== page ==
8. Regardless of the ending, Zack Snyder obviously favored Superman more. Now I really understood those sad Ben Affleck memes and videos. His Batman was just depressed and didn’t have the necessary angst for the role (like he was still suffering from a tortured relationship with J.Lo or carrying a guilt for possibly cheating on Jennifer Garner). For a rich guy, he couldn’t even ask his butler to remove his car cover.

Henry Cavill, on the other hand, could still barely act, but was shown as the real hero even if he had enough time to bask in the glory of his billowing cape while the people on the roof were close to drowning. He even had a scene where people surrounded him and touched him like a god (although I was sure that even James Reid would be treated that way if he stood in the middle of the activity center in ATC).

9. Wonder Woman clearly knew how to accentuate her assets (considering that she was played by a previous Miss Universe candidate). All of Gal Gadot’s dresses showed her cleavage and/or back. But nothing beats the beauty of Lois Lane (Amy Adams) who always came first in terms of saving, regardless if people were dying everywhere. She took “ganda mo gurl” to a whole new level.

10. Here are some questions from a self-confessed comic book idiot:

a) How could Superman not hear that there was a bomb in the court room? He couldn’t be that distracted, right?

b) What were the flying taong insekto?

c) Was Wonder Woman a witch if she lived way back in 1918?

d) If Batman knew that Superman’s weakness was kryptonite, why couldn’t he have made a simple bracelet that he could attach to him? (I saw one used in the Supergirl TV series.)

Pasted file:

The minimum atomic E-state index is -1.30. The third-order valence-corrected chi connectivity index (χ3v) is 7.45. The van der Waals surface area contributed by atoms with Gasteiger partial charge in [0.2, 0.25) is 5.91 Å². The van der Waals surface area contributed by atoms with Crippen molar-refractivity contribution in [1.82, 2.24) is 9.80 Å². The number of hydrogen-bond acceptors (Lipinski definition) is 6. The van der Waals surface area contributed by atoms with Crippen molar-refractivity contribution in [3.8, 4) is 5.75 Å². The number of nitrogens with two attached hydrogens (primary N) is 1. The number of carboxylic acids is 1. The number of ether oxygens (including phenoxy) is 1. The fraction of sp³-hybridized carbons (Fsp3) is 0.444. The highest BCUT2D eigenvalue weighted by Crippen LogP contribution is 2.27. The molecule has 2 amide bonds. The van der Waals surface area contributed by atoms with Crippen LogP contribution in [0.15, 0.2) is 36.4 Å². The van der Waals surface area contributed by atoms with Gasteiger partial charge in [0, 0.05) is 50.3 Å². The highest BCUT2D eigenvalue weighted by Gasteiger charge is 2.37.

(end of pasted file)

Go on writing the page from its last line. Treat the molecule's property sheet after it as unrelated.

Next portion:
e) Speaking of, how could even Superman fly carrying the kryptonite spear when Lois even had to throw it away because it was seeping his strength?

f) Was Superman the first person to show up in court wearing his underwear outside?

g) Did people hate the movie because “people hate what they don’t understand” or because it had a bummer of an ending (giving Star Cinema another reason to have a requisite happy ending)?

11. No mid-/post-credits sequence. Now that was even more sad than the funeral.

Rating: ★★★☆☆

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HELE SA HIWAGANG HAPIS (Lav Diaz, 2016)

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My notes on Hele sa Hiwagang Hapis:

1. Hele. Hiwaga. Hapis. These three words appropriately described my overall experience of the movie. I was oftentimes lulled to sleep, with its 8-hour runtime and scenes that seemed to never end. I was enchanted by the intersecting stories of both fictional and real characters in Philippine history, even if the movie remained a mystery until the very last scene. Lastly, my butt was screaming in pain and sorrow and felt every minute of it (like I had imaginary flaring hemorrhoids and I had to keep adjusting in my seat). I came out of that challenge feeling like the winner in Survivor: Cinema.

(For the record, Norte, Hangganan ng Kasaysayan was the exact opposite experience and enthralled me with every minute of its four-hour length.)